Archive for the ‘Thriller/Spy/Caper’ Category
North of Boston is Elisabeth Elo’s debut novel, and to me it is a real winner. It certainly held my interest and I found that, at times, I was unable to put this books down.
Pirio Kasparov, heir to a very successful perfume business which her Russian immigrant parents founded, is our protagonist. She is a gritty, smart and complex woman. When Pirio’s mother died, the girl was just 10 years old. Her deceased mother’s will stipulates that when Pirio turns 21 years old, she will inherit her mother’s share of the extremely successful business, Inessa Mark, Inc. and that if she wants full ownership, the company would revert to her upon her eccentric father’s death. Pirio has joined the company where she works as “CEO in training.” Scent permeates much of the novel – the scent of perfume, ambergris, herbs, flowers, etc. And the smells of the sea also play an important part in the author’s descriptive passages.
Isabel Reed, a literary agent for ATM, spends all night reading, “The Accident” by Anonymous, the new manuscript from her assistant Alexis who was very enthusiastic about it. The book has startling information about Charlie Wolfe, a major media figure with major political connections that is hoping to run for office himself. The information in the manuscript, if true, would certainly end Wolfeâ€™s career as it describes a crime he apparently covered up while a student at Cornell University.
April 6, 2014
Â· Judi Clark Â· No Comments
Tags: Crown Publishing, Murder Mystery Â· Posted in: California, Denmark, Edgar Award, New York City, Switzerland, Thriller/Spy/Caper, y Award Winning Author
THE CAIRO AFFAIR takes place in Egypt and Libya during 2011 with flashbacks to Serbia in 1991. It is set during the period when the regimes of dictators Hosni Mubarek, Egyptian President and military commander from 1981 to 2011, and Muammar Gaddafi, a Libyan revolutionary and the de facto ruler of Libya for 42 years, came to a violent end. The revolutionary events of the “Arab Spring” brought to conclusion various repressive Arab governments. The “Arab Spring” is widely believed to have been instigated by dissatisfaction with the rule of local governments, though some have speculated that wide gaps in income levels may have had a hand as well. Numerous factors led to the protests, including issues such as dictatorship or absolute monarchy, human rights violations, political corruption, (demonstrated by Wikileaks’ diplomatic cables), extreme poverty, and a large percentage of educated, jobless and dissatisfied youth. The storyline of THE CAIRO AFFAIR, takes place around the above events…and the events are often current, which makes this novel more interesting.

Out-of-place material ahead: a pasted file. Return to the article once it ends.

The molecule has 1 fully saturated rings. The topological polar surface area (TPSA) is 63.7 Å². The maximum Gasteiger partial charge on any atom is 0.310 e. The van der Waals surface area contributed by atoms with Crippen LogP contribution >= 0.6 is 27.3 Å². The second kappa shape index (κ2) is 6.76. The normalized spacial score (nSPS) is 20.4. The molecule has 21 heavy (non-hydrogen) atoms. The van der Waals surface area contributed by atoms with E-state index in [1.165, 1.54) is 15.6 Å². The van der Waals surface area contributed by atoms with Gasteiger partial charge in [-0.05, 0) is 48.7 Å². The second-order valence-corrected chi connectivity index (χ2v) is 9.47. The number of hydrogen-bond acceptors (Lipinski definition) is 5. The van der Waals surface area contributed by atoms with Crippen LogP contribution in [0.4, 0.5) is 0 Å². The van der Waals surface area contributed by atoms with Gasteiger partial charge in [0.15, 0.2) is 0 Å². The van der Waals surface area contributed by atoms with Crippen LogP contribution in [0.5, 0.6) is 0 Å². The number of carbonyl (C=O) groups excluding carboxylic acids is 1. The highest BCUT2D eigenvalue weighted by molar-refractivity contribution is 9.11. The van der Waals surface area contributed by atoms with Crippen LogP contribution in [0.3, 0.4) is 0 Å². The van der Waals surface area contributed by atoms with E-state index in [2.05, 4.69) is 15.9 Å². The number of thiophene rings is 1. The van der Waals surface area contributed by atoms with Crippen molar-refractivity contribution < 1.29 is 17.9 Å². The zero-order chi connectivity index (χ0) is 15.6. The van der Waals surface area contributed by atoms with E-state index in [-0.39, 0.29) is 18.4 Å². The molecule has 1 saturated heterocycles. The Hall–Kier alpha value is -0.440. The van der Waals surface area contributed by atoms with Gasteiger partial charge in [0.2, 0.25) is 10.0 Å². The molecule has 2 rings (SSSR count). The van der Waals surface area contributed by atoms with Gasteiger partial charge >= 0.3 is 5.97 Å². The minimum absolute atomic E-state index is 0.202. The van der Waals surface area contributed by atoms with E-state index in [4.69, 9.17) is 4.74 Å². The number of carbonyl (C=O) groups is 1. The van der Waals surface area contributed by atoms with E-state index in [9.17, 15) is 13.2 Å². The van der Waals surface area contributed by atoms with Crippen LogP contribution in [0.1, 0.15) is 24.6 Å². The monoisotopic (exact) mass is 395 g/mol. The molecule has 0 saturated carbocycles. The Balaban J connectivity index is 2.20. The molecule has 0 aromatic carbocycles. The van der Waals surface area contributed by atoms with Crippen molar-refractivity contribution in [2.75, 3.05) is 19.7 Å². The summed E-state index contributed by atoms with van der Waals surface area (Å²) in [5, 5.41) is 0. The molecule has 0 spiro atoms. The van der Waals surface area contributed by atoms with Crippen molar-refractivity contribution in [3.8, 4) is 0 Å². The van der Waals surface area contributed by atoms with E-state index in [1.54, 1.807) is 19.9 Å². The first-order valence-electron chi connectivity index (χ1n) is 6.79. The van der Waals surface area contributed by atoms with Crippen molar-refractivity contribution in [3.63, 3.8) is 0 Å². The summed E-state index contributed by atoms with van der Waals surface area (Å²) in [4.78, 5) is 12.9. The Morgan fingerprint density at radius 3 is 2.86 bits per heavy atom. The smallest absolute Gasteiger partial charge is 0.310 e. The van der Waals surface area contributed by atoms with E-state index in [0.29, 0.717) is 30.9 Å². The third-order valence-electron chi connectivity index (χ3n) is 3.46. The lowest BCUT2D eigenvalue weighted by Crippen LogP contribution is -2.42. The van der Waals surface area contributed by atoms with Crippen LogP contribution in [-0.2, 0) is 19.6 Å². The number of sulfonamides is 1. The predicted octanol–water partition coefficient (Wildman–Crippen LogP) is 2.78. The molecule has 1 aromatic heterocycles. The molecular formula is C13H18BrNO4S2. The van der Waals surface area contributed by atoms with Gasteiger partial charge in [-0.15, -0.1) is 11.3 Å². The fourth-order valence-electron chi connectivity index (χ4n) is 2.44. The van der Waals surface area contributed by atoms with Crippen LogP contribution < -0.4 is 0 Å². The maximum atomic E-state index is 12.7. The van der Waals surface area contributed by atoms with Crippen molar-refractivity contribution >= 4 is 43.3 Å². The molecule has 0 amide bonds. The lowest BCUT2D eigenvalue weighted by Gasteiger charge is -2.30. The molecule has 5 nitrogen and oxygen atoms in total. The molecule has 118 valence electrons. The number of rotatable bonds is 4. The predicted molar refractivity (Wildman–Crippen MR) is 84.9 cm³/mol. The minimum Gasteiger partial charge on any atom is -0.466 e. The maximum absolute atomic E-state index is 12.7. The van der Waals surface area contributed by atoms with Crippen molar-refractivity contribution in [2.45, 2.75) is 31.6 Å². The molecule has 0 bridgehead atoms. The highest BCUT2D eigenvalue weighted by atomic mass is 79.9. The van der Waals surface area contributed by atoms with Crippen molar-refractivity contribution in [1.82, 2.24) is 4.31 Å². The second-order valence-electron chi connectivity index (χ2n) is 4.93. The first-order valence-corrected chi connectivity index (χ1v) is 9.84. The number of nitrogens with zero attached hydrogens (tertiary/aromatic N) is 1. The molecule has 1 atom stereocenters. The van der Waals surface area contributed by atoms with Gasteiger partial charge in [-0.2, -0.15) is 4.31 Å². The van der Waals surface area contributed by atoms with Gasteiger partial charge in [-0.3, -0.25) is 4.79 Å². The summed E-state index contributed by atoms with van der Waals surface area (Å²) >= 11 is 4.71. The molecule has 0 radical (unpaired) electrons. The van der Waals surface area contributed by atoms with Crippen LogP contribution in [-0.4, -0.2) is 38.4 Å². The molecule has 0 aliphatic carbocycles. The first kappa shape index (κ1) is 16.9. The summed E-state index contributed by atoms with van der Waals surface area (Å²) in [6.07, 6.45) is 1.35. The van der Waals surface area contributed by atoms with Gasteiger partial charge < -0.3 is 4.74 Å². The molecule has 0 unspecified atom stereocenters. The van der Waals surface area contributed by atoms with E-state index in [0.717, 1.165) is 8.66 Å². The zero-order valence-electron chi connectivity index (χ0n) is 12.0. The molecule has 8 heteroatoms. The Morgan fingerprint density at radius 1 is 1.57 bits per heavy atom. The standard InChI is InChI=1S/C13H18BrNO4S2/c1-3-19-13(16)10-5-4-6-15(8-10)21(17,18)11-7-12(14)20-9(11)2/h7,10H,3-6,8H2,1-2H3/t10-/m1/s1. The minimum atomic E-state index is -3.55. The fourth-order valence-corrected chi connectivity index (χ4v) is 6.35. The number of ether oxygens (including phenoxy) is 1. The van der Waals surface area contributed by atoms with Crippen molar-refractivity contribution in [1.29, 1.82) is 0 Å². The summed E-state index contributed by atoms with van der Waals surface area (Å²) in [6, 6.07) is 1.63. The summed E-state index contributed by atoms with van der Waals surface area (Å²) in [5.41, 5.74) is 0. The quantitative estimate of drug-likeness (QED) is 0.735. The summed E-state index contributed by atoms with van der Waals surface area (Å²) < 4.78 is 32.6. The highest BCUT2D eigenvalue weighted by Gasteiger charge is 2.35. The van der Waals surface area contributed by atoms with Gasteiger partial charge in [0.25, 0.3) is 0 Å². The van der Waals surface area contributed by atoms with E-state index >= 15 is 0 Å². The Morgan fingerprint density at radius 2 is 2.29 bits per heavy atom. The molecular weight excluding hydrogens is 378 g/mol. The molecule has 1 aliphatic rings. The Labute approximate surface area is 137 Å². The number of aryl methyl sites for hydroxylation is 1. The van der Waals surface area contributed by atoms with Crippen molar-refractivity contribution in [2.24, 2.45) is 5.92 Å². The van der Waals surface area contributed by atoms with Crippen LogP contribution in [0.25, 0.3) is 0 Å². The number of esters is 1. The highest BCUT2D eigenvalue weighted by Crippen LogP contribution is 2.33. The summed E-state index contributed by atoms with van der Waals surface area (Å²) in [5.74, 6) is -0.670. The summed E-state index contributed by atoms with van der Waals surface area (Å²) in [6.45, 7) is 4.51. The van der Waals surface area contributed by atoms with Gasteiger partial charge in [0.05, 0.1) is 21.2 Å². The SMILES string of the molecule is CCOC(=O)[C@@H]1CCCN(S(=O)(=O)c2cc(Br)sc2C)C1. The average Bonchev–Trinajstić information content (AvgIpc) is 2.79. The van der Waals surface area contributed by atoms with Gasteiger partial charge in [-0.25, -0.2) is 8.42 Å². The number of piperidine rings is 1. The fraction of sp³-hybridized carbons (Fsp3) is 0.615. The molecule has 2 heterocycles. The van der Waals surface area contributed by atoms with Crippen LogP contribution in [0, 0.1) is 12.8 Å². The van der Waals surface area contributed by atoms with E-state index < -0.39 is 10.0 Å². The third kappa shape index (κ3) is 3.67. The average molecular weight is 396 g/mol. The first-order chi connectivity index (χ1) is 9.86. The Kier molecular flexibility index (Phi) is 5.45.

Karen Vail finds herself in a different role and a different country in NO WAY OUT, the fifth book in the series by Alan Jacobson. Karen, an FBI profiler, is sent to England to assist Scotland Yard in a theft of a key document that she finds out may show that Amelia Bassano Lanier, a woman who also happens to have been Jewish and black, actually was the author of all of the plays and poems attributed to William Shakespeare.
This psychological, genre-bursting/ busting literary thriller took me on a high-speed chase into a Byzantine rabbit hole into the quirkiest, eeriest, darkest parts of the soul. Investigative reporter Scott McGrath is on a quest to exhume the facts of a young piano prodigy’s tragic end. Ashley Cordova, 24, daughter of cult-horror film director, Stanislav Cordova, was found dead–allegedly a suicide. The now reclusive director (30 years isolated from known whereabouts) is the reason for McGrath’s ruined reputation five years ago, and Scott is hungry to turn things around, upside down, and inside out to pursue Cordova again and save himself. And to disinter the “truth,” which itself can be an illusory concept in this cat and mouse thriller.
January 11, 2014
Â· Judi Clark Â· No Comments
Tags: fear, Film, Hitchcock, Job-centered, Magic, Murder Mystery Â· Posted in: 2013 Favorites, Horror, Literary, Mystery/Suspense, New York City, Reading Guide, Thriller/Spy/Caper
On December 21, 1988, almost exactly twenty-five years ago as I write, Pan American flight 103 from London to New York was brought down by a bomb and crashed over the small town of Lockerbie, Scotland, killing all 259 people aboard and eleven more on the ground. Although others may have been implicated, only one man was convicted of planting the bomb, a Libyan national who was released several years later on compassionate grounds; he died of prostrate cancer in 2012. His death may well have been the trigger for Scottish author James Robertson’s imaginative and morally profound novel; it is certainly the event with which it opens.